Which Domino Workloads to Migrate to Azure FirstApril 13, 2018
Last time, we talked about the many benefits of moving your Domino workloads to Microsoft Azure. In this post, we talk about where to start.
Many organizations start a Domino migration by moving their mail and file workloads to the cloud. In other words, they start with workloads that fall under Infrastructure as a Service (IaaS), shown below. To reduce their capital expenses, organizations often look at which of their remaining physical servers and networking hardware can move. These workloads are typically placed in data centers.
Source: Microsoft - What is IaaS?
Start with Domino servers
Of the IaaS workloads, we recommend that you start by moving Domino server workloads to Azure. These type of server migrations can be quick wins for moving to the cloud. Reason being, Domino servers tend to be isolated from other workloads and hosted on a stand-alone Windows server. So, these can often be easier to move first, without impacting other applications.
Plus, moving the Domino servers helps you reduce spend and increase security in these ways:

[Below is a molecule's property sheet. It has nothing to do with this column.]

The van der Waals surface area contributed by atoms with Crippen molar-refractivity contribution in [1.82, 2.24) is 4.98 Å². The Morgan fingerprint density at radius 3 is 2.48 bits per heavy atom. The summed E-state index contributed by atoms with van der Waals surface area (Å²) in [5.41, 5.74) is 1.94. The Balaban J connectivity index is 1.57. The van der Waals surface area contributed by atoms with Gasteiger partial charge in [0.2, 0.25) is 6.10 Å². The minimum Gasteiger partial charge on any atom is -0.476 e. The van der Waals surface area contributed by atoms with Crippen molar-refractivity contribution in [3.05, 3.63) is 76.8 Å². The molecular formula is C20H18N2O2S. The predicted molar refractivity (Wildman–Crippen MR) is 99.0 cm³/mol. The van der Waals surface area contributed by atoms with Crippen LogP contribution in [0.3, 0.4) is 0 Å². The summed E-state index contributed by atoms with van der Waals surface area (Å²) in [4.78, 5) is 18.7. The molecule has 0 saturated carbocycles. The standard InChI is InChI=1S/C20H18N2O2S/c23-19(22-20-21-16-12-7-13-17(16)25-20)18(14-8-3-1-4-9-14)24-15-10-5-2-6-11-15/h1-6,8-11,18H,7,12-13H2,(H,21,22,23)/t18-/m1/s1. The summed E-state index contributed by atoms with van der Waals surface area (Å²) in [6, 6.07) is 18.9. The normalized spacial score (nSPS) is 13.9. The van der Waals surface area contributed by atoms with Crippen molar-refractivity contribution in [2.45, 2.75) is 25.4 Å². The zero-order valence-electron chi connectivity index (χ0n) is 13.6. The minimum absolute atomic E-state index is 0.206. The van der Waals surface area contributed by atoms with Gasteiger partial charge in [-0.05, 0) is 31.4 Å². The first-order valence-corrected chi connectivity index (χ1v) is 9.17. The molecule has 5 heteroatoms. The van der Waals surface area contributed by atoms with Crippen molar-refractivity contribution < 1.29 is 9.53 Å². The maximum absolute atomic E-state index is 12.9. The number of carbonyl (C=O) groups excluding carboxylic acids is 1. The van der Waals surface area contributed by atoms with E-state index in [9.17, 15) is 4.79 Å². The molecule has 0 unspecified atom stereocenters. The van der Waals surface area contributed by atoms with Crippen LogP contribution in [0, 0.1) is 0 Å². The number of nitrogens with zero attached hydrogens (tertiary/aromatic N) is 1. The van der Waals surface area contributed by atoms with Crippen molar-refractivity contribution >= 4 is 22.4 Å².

- Reduce the physical server footprint by moving to Azure
- Lower operating expenses even more by using managed services
- Take advantage of Azure features without having to increase capital expenditures
- Implement Azure security features to protect applications and data
- Ensure full compliance with regulatory requirements (like the GDPR)
Scenarios to watch out for
As you migrate your Domino servers, you’ll need to watch out for (and mitigate) these scenarios:
- Some Domino servers might be running on a non-Windows platform.
- Some applications running on a Domino server may be connecting to non-Domino applications running on other servers. The purpose for this connection is to read and/or write data. Though the end-point stays the same, a site-to-site virtual private network (VPN) or a dedicated wide area network (WAN) link maybe required.
- Some non-Domino applications may be connecting to applications running on Domino servers. The purpose for this connection is to read and/or write data to an application running on the Domino server. The connection statement in the non-Domino application may need to be updated because the Domino server endpoint might need to change.
We’ll talk about these issues (and more) in the next blog in this series. For now, this hopefully helps you start thinking through the process of moving workloads to the cloud. And if you’d like even more help, we’d be happy to walk you through it. See more about how Binary Tree can help you modernize your applications.
Here are some key Microsoft resources about IaaS that you might find helpful:
- What high availability looks like in Azure
- Clustering and high-availability
- What to do when an Azure service disruption impacts Azure VMs
- Azure to Azure replication architecture